Second, the voters aren't even trying to make a distinction between amphetamines and steroids. They don't address the difference. They don't even mention amphetamines.
Why don't they? Maybe they find the difference so obvious that it's not worth mentioning. But I don't think that's the answer. I think the answer, frankly, is that grappling with amphetamines is simply too hard. Most of today's baseball's writers grew up lionizing, first as fans and later as journalists, players who routinely used drugs illegally. I mean, sure: marijuana and, especially in the late '70s and early '80s, cocaine. Those were recreational drugs, though. Little different from how Babe Ruth and the great majority of his colleagues used alcohol during Prohibition. I'm talking about amphetamines used illegally as performance-enhancing drugs. Did they actually enhance performance? I don't know. You probably don't know. But the players sure as hell thought they did.
Which is my point about today's Hall of Fame voters. Those who bother to explain why they're not voting for certain known or suspected steroids users offer two rationales. They cite the so-called "integrity clause" in the voting guidelines, or they suggest that players shouldn't be allowed to cheat their way into the Hall of Fame.
I can at least imagine a reasonable case for the latter argument. I see somewhere between 15 and 20 players on the current ballot with legitimate Hall of Fame numbers. If I had a ballot, I would essentially be searching for reasons not to vote for players. Given two candidates with roughly equal qualifications for the 10th (and last) spot on my ballot, isn't it appropriate to give bonus points to the player who's not a known or suspected steroids user? Or a spitball pitcher?
I think it's appropriate. I think everything counts. I think postseason performance counts, and setting a good example for teammates counts, and not annoying the manager too often counts, and ... yeah, drugs count, too. I cannot agree with voters who believe that drug use is everything. I do think it's a thing. Tim Raines' cocaine addiction almost certainly didn't cost the Expos a division title in 1982. They finished six games out of first place, and even with the coke he was still a pretty good player. But what if they'd finished two or three games out? Then yes, I would absolutely count that against him.
What I cannot understand at all is the integrity argument without taking specifics into account. I still cannot see any distinction, integrity-wise, between using amphetamines in 1980 and using steroids in 2000. In both cases, players were using drugs illegally. In both cases, players were hoping to become better baseball players. In both cases, players were, wittingly or not, hoping to gain edges over players who were not using those same drugs.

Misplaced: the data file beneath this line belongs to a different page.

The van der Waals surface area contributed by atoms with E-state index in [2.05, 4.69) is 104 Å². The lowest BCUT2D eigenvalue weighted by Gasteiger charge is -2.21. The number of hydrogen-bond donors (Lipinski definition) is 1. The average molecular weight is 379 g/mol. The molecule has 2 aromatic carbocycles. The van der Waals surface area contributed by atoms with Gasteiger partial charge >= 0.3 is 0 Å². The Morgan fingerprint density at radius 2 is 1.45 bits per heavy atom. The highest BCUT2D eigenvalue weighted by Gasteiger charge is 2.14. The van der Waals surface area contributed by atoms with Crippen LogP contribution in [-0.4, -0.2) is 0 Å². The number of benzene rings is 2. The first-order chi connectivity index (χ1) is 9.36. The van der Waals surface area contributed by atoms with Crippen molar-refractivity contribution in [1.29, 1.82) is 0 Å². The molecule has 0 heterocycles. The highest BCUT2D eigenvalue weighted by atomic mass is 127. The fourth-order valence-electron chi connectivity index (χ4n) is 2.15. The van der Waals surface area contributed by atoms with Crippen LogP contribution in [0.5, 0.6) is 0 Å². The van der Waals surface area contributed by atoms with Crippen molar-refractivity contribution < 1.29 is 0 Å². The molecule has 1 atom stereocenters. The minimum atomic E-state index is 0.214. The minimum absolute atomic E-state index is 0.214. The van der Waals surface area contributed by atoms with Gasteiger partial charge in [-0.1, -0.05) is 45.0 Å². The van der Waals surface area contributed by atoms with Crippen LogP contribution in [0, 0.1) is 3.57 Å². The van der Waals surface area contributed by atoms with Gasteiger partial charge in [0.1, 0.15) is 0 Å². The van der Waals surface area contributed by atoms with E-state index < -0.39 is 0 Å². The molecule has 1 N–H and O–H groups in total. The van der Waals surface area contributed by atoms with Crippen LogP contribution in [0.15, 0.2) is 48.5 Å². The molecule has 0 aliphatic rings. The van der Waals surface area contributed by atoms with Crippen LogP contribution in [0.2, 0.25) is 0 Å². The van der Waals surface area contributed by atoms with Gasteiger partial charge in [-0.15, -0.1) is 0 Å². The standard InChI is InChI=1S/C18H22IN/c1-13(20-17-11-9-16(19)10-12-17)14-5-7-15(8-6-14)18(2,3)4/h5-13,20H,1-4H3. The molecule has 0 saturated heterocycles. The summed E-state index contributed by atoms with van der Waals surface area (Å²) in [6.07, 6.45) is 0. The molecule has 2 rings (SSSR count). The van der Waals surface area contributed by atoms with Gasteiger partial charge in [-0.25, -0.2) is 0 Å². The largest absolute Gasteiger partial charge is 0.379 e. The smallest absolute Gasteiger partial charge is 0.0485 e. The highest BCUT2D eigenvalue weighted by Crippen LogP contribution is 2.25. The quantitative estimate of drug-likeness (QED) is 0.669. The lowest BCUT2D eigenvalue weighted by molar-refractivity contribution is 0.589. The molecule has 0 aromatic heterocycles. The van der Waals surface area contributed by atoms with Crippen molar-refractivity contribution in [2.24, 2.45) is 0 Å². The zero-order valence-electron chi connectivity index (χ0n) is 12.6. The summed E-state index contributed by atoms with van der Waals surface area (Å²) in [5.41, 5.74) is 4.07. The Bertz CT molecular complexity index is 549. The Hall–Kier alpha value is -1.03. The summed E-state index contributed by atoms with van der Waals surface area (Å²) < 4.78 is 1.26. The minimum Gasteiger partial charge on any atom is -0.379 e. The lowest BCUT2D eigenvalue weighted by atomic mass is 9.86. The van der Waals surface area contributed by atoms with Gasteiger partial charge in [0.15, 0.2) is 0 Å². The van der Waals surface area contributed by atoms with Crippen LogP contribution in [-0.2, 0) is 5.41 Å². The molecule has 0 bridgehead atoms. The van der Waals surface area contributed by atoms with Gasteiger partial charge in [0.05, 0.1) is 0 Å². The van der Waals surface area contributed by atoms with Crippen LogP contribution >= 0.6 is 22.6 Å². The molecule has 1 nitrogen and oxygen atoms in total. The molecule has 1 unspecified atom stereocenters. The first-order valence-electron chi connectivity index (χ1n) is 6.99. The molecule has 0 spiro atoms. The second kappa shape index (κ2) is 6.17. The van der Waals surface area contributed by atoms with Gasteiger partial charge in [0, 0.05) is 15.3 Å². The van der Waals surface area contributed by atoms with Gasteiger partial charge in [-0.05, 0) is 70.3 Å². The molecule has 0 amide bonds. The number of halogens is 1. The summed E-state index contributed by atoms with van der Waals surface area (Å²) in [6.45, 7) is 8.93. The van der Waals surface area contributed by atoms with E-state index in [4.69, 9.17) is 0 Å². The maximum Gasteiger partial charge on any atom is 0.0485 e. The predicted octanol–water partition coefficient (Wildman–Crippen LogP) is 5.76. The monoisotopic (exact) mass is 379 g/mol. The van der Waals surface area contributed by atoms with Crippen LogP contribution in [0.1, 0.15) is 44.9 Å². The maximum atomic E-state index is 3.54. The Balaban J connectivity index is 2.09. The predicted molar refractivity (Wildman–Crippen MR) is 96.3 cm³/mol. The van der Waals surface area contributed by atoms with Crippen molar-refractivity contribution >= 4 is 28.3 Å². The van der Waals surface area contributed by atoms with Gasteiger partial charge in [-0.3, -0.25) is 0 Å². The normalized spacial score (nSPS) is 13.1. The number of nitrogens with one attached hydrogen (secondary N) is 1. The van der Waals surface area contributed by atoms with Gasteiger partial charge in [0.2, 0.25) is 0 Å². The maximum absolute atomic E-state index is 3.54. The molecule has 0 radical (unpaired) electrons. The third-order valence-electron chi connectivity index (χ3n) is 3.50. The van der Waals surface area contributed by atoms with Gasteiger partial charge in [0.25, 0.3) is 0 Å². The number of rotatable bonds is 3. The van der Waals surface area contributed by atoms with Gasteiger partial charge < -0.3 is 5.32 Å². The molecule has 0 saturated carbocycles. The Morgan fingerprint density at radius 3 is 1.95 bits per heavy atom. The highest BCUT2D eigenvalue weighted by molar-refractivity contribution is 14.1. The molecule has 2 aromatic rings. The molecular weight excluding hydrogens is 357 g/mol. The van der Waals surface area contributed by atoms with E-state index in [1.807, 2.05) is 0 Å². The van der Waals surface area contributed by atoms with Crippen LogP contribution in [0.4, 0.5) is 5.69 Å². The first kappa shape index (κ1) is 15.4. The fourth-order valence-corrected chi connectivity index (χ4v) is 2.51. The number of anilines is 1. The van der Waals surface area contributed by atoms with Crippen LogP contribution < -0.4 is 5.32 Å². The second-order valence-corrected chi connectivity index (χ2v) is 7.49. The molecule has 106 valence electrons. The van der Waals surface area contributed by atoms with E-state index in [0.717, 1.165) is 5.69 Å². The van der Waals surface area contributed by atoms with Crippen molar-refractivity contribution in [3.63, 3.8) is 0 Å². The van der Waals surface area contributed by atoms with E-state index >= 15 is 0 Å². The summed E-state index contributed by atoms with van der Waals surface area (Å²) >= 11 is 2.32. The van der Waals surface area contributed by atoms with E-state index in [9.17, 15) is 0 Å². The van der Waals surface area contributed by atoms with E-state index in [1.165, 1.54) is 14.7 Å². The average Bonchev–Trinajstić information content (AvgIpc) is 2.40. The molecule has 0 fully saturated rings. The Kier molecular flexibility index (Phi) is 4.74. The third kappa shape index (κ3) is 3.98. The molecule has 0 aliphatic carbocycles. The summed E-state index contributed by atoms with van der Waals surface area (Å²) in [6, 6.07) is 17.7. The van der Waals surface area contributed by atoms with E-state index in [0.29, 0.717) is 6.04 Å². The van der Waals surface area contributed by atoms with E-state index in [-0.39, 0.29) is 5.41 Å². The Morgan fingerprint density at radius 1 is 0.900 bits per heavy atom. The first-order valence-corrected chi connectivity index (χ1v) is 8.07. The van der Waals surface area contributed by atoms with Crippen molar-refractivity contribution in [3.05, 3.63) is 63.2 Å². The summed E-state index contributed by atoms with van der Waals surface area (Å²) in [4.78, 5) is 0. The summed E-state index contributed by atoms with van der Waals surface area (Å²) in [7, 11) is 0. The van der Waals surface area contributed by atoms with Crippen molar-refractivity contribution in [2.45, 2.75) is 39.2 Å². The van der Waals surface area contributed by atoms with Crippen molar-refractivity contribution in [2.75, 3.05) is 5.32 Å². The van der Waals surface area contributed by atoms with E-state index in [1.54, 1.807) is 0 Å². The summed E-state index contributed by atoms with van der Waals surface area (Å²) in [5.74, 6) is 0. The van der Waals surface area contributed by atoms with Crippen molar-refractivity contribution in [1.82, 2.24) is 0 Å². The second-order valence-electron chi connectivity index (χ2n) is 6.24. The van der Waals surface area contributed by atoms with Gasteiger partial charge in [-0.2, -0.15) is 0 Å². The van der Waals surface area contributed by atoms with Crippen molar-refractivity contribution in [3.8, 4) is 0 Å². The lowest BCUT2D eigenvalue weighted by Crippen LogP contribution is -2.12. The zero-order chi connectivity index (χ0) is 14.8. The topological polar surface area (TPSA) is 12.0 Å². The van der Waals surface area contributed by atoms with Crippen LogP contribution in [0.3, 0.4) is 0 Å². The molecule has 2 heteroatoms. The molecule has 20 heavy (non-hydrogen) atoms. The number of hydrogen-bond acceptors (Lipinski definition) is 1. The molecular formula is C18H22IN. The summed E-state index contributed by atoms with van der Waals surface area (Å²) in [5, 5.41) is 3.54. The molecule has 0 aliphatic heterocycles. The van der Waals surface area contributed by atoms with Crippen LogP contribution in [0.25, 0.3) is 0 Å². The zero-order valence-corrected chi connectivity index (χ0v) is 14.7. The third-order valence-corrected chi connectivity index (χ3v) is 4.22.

Integrity has little or nothing to do with results. If two students cheat on a test and one gets and 92 and one gets a 73, does the C student have less integrity than the A student?
Another problem with the integrity argument is that there's almost no precedent for it. Do you know how many players have obviously been kept out of the Hall of Fame because of their perceived lack of integrity? One: Shoeless Joe Jackson. Until the late 1980s, when the Hall of Fame passed a rule to keep Pete Rose out, Jackson was technically eligible for election. Also, there was a rumor about Carl Mays throwing a World Series game that might have hurt his chances some. But he was marginal anyway. All the liars and cheats and spitballers and bat-corkers and sign-stealers who have plied the baseball trade, and nobody else has ever been locked out of Cooperstown because of the integrity clause. Maybe because, unlike Jackson, they were cheating to WIN. Which has always been considered perfectly acceptable behavior by nearly everyone involved.
So why now? You tell me. We know that steroids didn't make Barry Bonds and Roger Clemens great players; their numbers make them No. 1 or 2 on your ballot, not 10th or 11th. We know that their "integrity," however questionable, probably falls right in line with the integrity of most other professional athletes, both today and forever.
It's simply not enough to say that steroids helped players break records, and greenies didn't. Even if that were true -- and we don't know it's true -- there's no logical link between integrity and breaking records. A cheater who hits 70 home runs has exactly as much integrity as a cheater who hits 30 home runs. Or, more to the point, a cheater who steals 80 bases or racks up 40 saves.
Which leads me all the way around to where I started: I continue to wait for a Hall of Fame voter, just one, to draw a meaningful, Hall of Fame-relevant distinction between amphetamines and steroids. I don't mean this rhetorically. I would love to see that distinction. I would love to be surprised.